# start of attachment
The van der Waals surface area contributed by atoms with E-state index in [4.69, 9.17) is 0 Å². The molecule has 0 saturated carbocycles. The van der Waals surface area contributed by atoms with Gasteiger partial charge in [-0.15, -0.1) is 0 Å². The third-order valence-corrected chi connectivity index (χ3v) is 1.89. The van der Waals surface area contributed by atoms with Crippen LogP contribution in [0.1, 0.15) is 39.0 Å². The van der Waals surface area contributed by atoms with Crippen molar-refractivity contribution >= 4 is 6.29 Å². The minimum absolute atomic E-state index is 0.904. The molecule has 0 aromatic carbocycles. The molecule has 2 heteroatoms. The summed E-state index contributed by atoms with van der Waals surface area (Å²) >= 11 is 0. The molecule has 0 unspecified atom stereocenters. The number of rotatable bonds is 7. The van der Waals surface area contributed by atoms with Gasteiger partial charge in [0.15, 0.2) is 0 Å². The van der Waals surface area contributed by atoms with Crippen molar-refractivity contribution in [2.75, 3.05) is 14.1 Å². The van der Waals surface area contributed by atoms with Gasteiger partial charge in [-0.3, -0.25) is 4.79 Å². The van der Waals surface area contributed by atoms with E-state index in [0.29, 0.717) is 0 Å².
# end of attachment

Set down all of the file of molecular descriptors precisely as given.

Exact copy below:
The van der Waals surface area contributed by atoms with E-state index in [4.69, 9.17) is 0 Å². The molecule has 0 saturated carbocycles. The van der Waals surface area contributed by atoms with Gasteiger partial charge in [-0.15, -0.1) is 0 Å². The third-order valence-corrected chi connectivity index (χ3v) is 1.89. The van der Waals surface area contributed by atoms with Crippen LogP contribution in [0.1, 0.15) is 39.0 Å². The van der Waals surface area contributed by atoms with Crippen molar-refractivity contribution >= 4 is 6.29 Å². The minimum absolute atomic E-state index is 0.904. The molecule has 0 aromatic carbocycles. The molecule has 2 heteroatoms. The summed E-state index contributed by atoms with van der Waals surface area (Å²) >= 11 is 0. The molecule has 0 unspecified atom stereocenters. The number of rotatable bonds is 7. The van der Waals surface area contributed by atoms with Gasteiger partial charge in [0.15, 0.2) is 0 Å². The van der Waals surface area contributed by atoms with Crippen molar-refractivity contribution in [2.75, 3.05) is 14.1 Å². The van der Waals surface area contributed by atoms with Gasteiger partial charge in [-0.3, -0.25) is 4.79 Å². The van der Waals surface area contributed by atoms with E-state index in [0.29, 0.717) is 0 Å².